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March 31, 1972 - Image 24

Resource type:
Text
Publication:
The Detroit Jewish News, 1972-03-31

Disclaimer: Computer generated plain text may have errors. Read more about this.

---
Old Jewish Coins Record •of Soviet•Jewish Underground
Are. Missing Froin to Aid Russian Ohm at _Hebrew U.
Pinhas (formerly Pavel) Gilman,
JERUSALEM—"Silent No More,"
Collecting Volume a record
of Russian Jewish under- now 21, is one of the newly-arrived

Coin collectors and students of
the histories of many lands and
many ages, will be intrigued by
the interesting and fully illustrated
"Coins and Coin Collecting" by
Burton Hobson, published by
Dover.
With all its thoroughness in many
areas, this volume has its major
shortcoming: it fails to include the
ancient Judean coins, and espe-
cially those of the era of Bar
Kokhba. •
There is a chapter entitled "Bib-
lical Coins," but it is entirely
Christological. It deals with coins
mentioned in the New Testament—
in Luke and Matthew, it describes
the "widcw's mite" coin in Mark.
The Christian and Roman factors
are introduced as follows: "One of
the Roman provinces was Judea,
and Octavian, the founder of the
Roman Empire, is well known to
bible students as Caesar Augustus
from whom in Luke 2:1: 'There
went out a decree .. . that all the
world should be taxed.' The tax
was payable in Roman coin and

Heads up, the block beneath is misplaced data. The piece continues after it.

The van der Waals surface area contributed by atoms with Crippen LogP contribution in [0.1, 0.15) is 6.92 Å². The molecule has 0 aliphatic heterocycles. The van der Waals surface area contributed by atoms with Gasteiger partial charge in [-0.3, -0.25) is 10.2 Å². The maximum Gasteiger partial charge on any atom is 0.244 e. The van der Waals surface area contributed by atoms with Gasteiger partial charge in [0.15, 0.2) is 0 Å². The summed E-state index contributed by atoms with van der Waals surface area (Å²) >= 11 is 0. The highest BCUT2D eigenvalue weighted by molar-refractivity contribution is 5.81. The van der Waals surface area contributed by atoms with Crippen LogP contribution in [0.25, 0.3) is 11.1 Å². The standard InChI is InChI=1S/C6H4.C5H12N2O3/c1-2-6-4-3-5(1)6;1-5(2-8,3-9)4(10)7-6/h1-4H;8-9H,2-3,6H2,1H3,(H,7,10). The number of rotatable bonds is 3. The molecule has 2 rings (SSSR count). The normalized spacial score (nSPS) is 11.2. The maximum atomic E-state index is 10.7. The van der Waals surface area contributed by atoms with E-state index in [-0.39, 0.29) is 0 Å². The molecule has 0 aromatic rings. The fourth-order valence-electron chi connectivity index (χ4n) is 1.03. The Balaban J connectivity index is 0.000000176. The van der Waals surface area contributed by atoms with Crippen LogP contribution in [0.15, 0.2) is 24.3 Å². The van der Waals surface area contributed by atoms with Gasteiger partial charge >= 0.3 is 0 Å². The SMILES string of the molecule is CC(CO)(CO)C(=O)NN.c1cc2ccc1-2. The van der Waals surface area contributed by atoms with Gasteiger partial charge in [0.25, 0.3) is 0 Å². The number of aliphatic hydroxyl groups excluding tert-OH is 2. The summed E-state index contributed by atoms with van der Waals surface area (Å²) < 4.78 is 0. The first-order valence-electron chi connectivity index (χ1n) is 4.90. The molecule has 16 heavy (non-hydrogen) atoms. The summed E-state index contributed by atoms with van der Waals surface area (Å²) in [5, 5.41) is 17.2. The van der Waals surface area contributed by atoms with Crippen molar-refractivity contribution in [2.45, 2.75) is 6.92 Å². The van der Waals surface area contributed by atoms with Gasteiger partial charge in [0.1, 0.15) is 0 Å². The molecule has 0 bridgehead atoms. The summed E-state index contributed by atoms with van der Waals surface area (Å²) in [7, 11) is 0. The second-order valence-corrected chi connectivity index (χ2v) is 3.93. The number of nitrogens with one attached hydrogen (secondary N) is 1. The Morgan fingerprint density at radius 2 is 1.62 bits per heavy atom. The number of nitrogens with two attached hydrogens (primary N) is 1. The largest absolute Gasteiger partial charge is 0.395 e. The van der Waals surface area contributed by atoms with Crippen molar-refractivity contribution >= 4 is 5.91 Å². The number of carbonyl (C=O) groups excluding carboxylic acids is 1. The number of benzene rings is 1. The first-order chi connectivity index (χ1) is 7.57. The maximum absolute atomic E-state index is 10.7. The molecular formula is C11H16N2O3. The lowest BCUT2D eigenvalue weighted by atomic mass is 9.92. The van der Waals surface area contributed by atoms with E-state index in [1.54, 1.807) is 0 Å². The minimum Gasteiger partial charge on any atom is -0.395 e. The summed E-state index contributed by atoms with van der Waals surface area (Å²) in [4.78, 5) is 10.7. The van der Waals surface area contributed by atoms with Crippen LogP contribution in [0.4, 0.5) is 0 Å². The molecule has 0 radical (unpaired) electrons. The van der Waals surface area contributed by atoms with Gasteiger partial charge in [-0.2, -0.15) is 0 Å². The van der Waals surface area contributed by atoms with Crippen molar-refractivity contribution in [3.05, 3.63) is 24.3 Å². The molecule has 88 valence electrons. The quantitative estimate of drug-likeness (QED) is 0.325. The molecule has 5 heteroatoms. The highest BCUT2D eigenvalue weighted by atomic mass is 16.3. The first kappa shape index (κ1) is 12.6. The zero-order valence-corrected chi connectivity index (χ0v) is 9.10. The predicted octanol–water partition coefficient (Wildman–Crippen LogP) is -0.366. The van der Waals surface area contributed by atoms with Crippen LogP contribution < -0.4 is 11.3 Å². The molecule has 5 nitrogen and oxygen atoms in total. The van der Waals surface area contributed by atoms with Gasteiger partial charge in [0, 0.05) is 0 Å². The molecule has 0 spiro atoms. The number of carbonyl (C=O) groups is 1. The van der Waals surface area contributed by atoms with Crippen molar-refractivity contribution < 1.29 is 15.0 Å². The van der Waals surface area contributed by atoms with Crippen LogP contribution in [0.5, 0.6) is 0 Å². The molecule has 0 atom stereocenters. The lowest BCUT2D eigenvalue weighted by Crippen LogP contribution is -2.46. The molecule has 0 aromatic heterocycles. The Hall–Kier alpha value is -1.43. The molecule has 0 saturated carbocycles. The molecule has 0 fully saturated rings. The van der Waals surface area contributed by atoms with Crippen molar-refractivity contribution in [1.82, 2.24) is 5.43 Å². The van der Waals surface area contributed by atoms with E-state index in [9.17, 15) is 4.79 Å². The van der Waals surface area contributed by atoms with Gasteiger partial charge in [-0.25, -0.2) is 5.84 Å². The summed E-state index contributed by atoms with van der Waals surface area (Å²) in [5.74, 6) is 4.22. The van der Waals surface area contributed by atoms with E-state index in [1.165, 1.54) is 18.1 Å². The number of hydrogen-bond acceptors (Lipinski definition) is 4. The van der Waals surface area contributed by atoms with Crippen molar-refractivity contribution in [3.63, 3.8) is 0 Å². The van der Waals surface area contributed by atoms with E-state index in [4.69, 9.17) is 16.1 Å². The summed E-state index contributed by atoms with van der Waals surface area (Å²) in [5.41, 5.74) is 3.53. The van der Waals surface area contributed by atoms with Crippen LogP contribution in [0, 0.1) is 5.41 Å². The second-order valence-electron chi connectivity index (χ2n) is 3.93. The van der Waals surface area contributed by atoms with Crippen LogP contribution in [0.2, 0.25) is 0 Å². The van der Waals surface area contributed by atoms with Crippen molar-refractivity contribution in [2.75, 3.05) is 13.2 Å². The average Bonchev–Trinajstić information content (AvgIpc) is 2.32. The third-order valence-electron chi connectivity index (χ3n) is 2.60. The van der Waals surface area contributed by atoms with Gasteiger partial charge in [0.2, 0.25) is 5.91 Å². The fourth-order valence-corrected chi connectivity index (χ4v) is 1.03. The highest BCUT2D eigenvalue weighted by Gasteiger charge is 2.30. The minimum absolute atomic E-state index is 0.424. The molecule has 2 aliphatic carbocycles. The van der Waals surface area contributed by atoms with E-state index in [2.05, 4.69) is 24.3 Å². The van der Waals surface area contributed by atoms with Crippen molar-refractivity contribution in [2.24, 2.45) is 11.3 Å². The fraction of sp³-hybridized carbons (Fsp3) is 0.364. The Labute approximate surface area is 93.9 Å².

the so-called 'penny' of the Bible
is really the standard Roman
denarius . . ."
But there were other coins, there
were coins of the rebellion against
Rome. They are missing from this
book's collection.

Dulzin Says Generals
Will Join Liberal Party

TEL AVIV (ZINS) — Arye L.
Dulzin, president of the World
Union of General Zionists, stated
in an interview in Haaretz, that
"a number of generals of Israel's
defepse forces are ideologically in
sympathy with the Liberal Party."
He noted that these officers are
expected to join the ranks of the
Liberal Party after completion of
their active military duty.
Dulzin also said that the new
olim "are not in favor of a so-
cialist regime, and also will sup-
port the liberal viewpoint."
Commenting on the current dis-
cussions with leaders of Herat,
Dulzin said that he does not see
any present possibility for the
Gahal bloc to replace the incum
bent regime. In his view, Gahal
must be broadened to include many
factions.
In conclusion, Dulzin said that if
present discussions with Herut
lead to a dissolution of the Gahal
bloc, then the Liberal Party, with
other liberal factions, will present
a slate for the next Knesset elec-
tions, confident of gaining greater
support than would Herut, standing
alone.

ground songs based on a tape
smuggled out of Russia recently,
is - Shortly to. go on sale in Israel
under the CBS label, co-sponsored